What is a pre-nuptial or post-nuptial agreement?

What is a pre-nuptial or post-nuptial agreement?

What is a pre-nuptial or post-nuptial agreement?

Pre-nuptial (before marriage) and Post-nuptial (after marriage) agreements can be used to set out the rights and obligations over property and finance if a couple’s marriage or civil partnership is dissolved. It is worth drawing-up a nuptial agreement if:

  • One or both partners have children from a previous marriage or relationship. The agreement can be used to protect any money set aside for those children and not treated as a matrimonial asset.

  • To protect assets acquired before marriage, or expected to be

received during the marriage but to be kept separate.

  • If one party to the marriage has a higher asset or income base than the other

  •  If this is a second marriage and the parties are bringing in assets or income from the previous marriage

  • To protect the family home or other houses which one party may have  

Are they legally binding and recognised by the Courts?

These types of agreements are not recognised in statute in England and Wales. However, Courts are more likely to be persuaded by and endorse the agreement when:

  • Both parties have had independent legal advice about the nuptial agreement

  • Both parties have openly disclosed their financial means to each other

  • In the case of pre-nuptial agreement, it was signed at least a month before the marriage or civil partnership took place

  • The terms of the agreement do not leave one party or any child of the family in financial hardship.

The courts have wide discretion in deciding what financial orders to make on divorce. Although nuptial agreements are not recognised in statute, recent cases notably the famous case of Radmacher v Granatino (2010) have shown that the court will tend to accept the terms of a nuptial agreement to be legally binding if it complies with the above conditions.

What to consider when drawing-up a pre or post-nuptial agreement?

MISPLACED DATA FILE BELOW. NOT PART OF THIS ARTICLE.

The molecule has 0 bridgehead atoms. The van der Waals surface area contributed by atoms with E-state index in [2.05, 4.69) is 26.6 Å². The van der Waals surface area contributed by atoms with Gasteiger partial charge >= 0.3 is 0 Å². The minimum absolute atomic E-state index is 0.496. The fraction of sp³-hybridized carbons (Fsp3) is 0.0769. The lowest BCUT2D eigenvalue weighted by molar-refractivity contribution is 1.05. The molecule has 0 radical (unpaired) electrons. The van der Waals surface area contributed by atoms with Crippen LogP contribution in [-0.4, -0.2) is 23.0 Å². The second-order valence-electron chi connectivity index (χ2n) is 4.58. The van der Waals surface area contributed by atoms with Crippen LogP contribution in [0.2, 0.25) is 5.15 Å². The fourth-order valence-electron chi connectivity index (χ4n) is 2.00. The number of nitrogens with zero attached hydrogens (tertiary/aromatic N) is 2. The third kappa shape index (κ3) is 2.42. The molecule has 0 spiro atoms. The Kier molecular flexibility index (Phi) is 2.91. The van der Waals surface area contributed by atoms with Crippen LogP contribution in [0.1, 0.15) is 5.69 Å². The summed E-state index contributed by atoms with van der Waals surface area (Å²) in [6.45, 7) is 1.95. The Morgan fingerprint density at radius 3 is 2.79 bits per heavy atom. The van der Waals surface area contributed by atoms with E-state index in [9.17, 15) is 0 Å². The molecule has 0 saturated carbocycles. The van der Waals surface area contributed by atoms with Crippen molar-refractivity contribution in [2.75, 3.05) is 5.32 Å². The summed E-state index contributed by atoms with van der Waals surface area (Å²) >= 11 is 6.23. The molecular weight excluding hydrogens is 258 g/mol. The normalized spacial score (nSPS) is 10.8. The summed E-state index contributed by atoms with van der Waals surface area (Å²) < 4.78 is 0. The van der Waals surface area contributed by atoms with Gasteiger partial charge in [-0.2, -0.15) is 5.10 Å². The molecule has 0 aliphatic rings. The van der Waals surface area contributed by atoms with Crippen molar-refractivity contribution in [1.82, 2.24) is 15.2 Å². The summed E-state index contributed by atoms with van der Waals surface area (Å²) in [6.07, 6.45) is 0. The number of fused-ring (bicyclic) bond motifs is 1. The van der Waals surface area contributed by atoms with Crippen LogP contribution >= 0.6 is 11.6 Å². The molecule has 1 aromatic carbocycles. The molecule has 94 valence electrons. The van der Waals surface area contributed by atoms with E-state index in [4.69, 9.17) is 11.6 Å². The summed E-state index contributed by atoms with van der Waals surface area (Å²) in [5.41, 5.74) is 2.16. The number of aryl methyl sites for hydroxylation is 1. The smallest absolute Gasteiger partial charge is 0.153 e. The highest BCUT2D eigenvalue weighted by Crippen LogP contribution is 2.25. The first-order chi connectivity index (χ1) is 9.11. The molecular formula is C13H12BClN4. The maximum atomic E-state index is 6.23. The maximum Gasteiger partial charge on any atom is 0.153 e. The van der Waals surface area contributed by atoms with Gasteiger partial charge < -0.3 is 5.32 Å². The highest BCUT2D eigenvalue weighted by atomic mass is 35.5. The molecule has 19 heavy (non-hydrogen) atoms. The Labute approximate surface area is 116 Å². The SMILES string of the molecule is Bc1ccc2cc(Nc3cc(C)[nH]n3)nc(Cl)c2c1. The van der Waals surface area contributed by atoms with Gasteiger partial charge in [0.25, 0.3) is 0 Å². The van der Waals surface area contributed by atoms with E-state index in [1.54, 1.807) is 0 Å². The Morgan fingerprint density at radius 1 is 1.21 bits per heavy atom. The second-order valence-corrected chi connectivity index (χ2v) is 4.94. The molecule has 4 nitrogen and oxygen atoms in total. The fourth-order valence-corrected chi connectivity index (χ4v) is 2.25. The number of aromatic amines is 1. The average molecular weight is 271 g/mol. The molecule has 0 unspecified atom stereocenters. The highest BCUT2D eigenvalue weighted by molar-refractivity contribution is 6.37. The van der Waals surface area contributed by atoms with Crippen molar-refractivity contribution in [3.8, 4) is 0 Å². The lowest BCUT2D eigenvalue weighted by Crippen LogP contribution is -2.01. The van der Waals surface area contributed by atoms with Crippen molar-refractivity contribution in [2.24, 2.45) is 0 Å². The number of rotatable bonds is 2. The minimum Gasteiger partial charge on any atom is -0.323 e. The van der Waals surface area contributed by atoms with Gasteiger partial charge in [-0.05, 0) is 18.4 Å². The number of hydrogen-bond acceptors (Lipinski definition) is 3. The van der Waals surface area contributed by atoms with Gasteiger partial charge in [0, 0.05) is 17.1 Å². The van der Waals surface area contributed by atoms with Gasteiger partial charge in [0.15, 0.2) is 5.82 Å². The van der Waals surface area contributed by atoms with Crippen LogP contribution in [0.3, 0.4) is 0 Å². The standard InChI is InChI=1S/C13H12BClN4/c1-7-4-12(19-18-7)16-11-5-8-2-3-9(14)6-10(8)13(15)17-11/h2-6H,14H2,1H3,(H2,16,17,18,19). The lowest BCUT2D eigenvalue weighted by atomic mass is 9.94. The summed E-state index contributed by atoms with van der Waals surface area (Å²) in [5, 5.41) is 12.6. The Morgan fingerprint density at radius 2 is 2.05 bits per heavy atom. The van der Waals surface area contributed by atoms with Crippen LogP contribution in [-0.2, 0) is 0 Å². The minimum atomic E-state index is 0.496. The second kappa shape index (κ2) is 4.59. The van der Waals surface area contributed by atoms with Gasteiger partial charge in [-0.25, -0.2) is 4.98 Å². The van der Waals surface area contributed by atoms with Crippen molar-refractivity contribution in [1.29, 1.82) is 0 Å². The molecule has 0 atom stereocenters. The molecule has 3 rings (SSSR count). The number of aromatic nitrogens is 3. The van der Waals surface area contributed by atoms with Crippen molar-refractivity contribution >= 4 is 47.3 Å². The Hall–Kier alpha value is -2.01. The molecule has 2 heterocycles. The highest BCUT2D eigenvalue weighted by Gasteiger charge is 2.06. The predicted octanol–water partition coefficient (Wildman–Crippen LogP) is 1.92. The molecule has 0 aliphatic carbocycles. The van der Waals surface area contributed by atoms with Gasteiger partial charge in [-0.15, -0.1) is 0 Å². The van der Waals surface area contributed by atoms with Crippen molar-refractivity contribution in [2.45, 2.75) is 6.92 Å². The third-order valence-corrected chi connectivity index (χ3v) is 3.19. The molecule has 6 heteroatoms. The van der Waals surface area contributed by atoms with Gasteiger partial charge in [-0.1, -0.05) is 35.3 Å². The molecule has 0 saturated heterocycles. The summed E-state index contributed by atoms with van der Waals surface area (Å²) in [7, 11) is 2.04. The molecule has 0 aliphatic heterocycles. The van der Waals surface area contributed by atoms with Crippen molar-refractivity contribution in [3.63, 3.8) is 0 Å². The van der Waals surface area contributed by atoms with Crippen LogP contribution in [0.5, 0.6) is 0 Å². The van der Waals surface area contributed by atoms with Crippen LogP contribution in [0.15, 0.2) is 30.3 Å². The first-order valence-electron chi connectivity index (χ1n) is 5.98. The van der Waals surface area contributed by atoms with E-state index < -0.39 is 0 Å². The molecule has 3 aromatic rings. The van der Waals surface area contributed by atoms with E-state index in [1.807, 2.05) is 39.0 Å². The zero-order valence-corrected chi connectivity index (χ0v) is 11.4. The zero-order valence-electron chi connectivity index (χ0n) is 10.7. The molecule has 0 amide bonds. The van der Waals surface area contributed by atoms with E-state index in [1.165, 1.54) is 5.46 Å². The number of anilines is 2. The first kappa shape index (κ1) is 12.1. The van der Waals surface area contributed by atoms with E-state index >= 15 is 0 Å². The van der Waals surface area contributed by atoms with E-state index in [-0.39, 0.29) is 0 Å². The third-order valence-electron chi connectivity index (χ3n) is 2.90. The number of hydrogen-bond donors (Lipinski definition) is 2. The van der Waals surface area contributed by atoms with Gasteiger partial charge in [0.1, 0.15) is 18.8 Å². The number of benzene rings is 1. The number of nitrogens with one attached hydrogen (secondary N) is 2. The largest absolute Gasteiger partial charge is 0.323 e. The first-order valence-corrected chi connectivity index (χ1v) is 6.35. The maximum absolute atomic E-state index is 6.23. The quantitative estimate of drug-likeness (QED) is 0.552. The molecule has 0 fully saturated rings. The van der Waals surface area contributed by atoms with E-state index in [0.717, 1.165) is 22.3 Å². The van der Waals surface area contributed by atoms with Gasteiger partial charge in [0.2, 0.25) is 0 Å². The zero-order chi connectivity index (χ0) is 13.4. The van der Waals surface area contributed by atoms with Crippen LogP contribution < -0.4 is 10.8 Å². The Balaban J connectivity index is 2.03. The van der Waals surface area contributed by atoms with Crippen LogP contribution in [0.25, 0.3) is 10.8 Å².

Timing: A pre-nuptial agreement needs to be considered several months before the wedding. If it is left until the last minute there is a risk that the court will reject the terms, in case either party was hurried into signing. A post-nuptial agreement does not suffer the same problems but there is no guarantee that either party will agree to sign it after the marriage

Future events: In drawing-up a pre/post-nuptial agreement, consideration must be given to future events that may occur. If one partner is likely to earn significantly more than the other or there are plans for one partner to work part-time or give up work entirely, it is important that the agreement allows for a fair and reasonable distribution of assets otherwise it may be overturned by the court.

Children: Pre/post-nuptial agreements should also allow for the needs of any children. If a couple has children now or in the future, or adopts them, and the agreement does not outline what financial arrangements should be made for those children if the couple separate, then the agreement is likely to be unacceptable to the court.

Review: It should always be considered whether the agreement should be reviewed at a future date or if there is a major change in circumstances. A review clause can be built into the agreement.

It really is essential to get specialist advice from a lawyer to stand the best chance of success. We can help you plan and execute the agreement and support you throughout the process.

Please call us on 0116 212 1000 or alternatively fill in the free Contact Us form and we will get in touch as soon as possible.

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